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'Jamaica didn’t capitalise on the Bolt supremacy'

Published:Tuesday | June 13, 2017 | 12:00 AMDania Bogle
Carole Beckford
Chris Dehring

After a nine-year reign at the top of global athletics Usain Bolt will be packing up his spikes in just over two months following the IAAF World Championships in London in August.

The athlete's popularity drew a lot of attention to Jamaica from other countries; the foreign press, and even world leaders such as former United States president Barack Obama after he won his first Olympic title in world record time in Beijing in 2008.

However, some business persons believe that the country did not gain as much as it could have in the way of development from capitalising on Bolt's supremacy.

Chief executive officer of Ready TV, Chris Dehring, summed it up in one phrase "We did not bottle 'Lightning' when we had a chance."

"Until we actually have a bona fide sports industry in Jamaica we would never have done enough. Sporadic attempts have been made on and off, but there has never been an overarching policy. We had a great opportunity while the eyes of the world were on us because of Usain Bolt," Dehring told The Gleaner.

"(Bolt) should have given Government the impetus to look at an overarching industry policy as opposed to a sports policy, but nobody has really created a sports industry policy," he added.

Dehring, who was managing director of the ICC Cricket World Cup West Indies 2007, said he talked about developing sports as a business for years and when he got no traction, he decided "to put my money where my mouth is".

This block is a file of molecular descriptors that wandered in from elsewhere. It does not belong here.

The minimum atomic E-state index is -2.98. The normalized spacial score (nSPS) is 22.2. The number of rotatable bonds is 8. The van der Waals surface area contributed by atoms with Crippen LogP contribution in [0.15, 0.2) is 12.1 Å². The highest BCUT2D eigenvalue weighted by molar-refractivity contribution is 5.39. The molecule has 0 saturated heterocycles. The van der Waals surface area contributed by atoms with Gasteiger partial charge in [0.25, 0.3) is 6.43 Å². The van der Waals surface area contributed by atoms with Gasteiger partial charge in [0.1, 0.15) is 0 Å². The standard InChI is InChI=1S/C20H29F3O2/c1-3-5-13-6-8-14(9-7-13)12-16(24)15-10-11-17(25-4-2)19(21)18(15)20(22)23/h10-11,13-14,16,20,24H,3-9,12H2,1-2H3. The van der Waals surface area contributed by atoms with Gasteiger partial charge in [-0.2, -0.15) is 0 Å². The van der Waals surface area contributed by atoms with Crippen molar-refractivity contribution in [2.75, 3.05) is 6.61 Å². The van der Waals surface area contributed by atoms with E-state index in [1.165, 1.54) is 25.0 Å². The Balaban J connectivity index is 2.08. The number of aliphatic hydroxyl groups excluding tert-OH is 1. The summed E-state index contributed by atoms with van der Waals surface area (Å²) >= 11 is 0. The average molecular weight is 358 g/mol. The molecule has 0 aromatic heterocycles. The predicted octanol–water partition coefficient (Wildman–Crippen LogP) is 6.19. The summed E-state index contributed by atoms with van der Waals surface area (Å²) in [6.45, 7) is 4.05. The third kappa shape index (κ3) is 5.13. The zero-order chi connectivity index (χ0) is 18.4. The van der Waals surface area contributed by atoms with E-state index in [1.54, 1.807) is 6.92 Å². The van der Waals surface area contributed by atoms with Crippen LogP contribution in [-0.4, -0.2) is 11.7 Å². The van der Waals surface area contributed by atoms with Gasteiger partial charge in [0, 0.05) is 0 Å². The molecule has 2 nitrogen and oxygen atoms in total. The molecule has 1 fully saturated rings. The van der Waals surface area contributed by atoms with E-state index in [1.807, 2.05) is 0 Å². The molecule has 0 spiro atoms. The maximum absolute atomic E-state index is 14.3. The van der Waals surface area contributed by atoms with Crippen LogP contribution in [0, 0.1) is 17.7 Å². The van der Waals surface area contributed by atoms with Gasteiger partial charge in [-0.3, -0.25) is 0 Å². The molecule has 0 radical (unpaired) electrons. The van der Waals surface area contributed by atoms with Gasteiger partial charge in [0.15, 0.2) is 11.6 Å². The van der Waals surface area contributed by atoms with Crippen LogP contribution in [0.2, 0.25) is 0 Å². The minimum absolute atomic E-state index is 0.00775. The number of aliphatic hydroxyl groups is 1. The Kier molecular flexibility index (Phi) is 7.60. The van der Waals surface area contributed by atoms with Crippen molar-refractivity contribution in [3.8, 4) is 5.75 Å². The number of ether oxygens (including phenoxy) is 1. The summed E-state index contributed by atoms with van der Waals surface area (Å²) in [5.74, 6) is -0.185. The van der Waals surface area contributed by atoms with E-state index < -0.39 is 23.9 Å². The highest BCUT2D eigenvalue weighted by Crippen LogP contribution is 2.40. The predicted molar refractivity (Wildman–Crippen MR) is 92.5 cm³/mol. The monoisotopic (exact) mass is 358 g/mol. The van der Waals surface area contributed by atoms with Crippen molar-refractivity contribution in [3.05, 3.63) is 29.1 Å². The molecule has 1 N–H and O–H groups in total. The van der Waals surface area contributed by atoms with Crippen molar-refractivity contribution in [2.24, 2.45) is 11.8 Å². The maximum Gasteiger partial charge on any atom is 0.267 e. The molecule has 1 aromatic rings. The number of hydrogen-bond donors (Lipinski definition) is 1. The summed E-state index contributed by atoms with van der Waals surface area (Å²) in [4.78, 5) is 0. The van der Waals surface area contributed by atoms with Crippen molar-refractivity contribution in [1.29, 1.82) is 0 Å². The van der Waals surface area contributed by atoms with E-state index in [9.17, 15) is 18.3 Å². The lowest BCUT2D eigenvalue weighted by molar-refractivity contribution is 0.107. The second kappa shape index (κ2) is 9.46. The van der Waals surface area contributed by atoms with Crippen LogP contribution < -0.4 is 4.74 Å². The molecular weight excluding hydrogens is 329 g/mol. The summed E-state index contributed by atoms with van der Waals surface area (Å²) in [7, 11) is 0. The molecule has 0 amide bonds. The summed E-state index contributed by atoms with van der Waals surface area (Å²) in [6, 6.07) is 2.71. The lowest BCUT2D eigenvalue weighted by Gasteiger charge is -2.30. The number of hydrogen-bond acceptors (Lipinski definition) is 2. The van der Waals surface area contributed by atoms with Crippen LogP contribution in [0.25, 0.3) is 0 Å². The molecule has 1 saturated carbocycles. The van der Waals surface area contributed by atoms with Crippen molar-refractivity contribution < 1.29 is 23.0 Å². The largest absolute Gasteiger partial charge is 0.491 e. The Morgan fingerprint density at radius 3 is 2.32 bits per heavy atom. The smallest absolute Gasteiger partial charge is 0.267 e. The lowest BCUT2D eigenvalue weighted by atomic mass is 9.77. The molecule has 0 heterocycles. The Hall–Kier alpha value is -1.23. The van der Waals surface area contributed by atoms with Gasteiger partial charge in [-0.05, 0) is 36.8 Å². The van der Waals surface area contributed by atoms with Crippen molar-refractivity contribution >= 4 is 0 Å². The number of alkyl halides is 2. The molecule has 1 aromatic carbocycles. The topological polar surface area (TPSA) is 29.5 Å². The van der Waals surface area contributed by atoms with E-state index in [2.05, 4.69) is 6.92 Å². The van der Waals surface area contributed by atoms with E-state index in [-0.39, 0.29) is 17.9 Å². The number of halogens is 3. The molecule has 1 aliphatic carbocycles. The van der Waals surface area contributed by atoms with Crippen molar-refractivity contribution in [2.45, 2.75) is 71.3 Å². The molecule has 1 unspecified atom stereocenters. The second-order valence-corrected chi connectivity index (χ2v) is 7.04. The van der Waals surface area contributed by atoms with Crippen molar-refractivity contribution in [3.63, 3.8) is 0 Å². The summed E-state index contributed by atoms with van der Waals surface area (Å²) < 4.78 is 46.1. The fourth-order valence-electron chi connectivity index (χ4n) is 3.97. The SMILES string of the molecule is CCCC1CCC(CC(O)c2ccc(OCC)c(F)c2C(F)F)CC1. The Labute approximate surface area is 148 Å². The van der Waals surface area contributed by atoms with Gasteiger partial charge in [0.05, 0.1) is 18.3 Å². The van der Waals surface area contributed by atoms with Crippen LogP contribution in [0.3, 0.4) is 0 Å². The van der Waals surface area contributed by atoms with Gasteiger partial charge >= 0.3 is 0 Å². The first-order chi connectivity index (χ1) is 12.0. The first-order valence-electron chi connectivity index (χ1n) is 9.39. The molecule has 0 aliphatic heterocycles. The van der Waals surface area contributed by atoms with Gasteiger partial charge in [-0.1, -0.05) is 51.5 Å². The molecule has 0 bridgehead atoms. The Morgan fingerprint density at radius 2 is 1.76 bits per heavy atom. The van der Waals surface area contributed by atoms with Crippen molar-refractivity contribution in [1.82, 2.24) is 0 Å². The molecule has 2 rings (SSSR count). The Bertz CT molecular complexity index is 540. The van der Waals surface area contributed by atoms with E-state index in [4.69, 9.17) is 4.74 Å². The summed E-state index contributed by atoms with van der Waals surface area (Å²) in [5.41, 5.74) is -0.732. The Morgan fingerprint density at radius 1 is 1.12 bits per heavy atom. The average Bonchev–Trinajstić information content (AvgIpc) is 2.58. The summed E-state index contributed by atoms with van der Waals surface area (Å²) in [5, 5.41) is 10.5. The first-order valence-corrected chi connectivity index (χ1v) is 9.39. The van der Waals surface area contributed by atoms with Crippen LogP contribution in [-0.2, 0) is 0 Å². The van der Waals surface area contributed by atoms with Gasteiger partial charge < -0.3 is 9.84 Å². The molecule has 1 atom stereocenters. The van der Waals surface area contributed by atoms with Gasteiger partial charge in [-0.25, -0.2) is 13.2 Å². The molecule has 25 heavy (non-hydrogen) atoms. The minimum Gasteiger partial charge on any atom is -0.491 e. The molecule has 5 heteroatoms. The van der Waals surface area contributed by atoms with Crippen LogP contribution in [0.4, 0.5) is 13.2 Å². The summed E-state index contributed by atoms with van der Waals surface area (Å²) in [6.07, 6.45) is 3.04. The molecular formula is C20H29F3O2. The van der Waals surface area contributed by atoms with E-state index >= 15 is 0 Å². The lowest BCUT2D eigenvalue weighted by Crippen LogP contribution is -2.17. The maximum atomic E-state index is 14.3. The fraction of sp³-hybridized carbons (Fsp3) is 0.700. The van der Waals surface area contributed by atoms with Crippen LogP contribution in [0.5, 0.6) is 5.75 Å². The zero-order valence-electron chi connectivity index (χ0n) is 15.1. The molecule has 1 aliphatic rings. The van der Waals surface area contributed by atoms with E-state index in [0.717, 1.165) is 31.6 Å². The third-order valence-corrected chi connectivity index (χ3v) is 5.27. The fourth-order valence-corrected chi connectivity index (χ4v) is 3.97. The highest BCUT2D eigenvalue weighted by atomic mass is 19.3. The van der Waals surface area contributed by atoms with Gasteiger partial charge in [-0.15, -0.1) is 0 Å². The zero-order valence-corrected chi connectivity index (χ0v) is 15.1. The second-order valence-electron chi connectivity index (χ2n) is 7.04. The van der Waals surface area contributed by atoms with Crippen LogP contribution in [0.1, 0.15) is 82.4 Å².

"And I started SportsMax in 2001 and that was sold to Digicel in a multimillion dollar deal so if people can't see that as a business that can be developed ... ," he mused.

Communications specialist, Carole Beckford, who once worked with Bolt, did not want to comment on the specifics on the athlete's legacy, but agreed that Jamaica has missed a number of chances to capitalise on sport as an industry.

"We have a destination that has the following: Top-class elite athletes (in at least six sporting disciplines); technical leaders; venues that can host events, and business leaders who can influence change," she told The Gleaner, using Dehring himself as an example.




"We have, however, sought to remain narrow in the vision for sport and relegate it to episodic and periodic events and as a result we still only have great "feel good" moments," Beckford, manager, communications and marketing, Cricket West Indies, added.

However, Jamaica Athletics Administrative Association president, Dr Warren Blake, said that the country had done as much as it could have done using Bolt's name.

"We were able to get a track out of it (UWI/Usain Bolt track at the University of the West Indies)," he said, adding that he would "challenge anyone to point out how and when we missed opportunities."

"We have made use of it. The phenomenon of Usain Bolt is still an ongoing one and the possibility of leveraging is not over. I think we have done the best we could do," he said.

As it relates to it not being too late, Beckford concurred.

"There is still time...," she said.

Dehring, in the meantime, said while the country would never get another chance as it had with Bolt, Jamaica is still a brand name in the world of sport.

"What we must not let happen is like what we did with West Indies cricket, that we had a great opportunity and that slipped away until West Indies cricket isn't even an afterthought in the world of sport now," he said.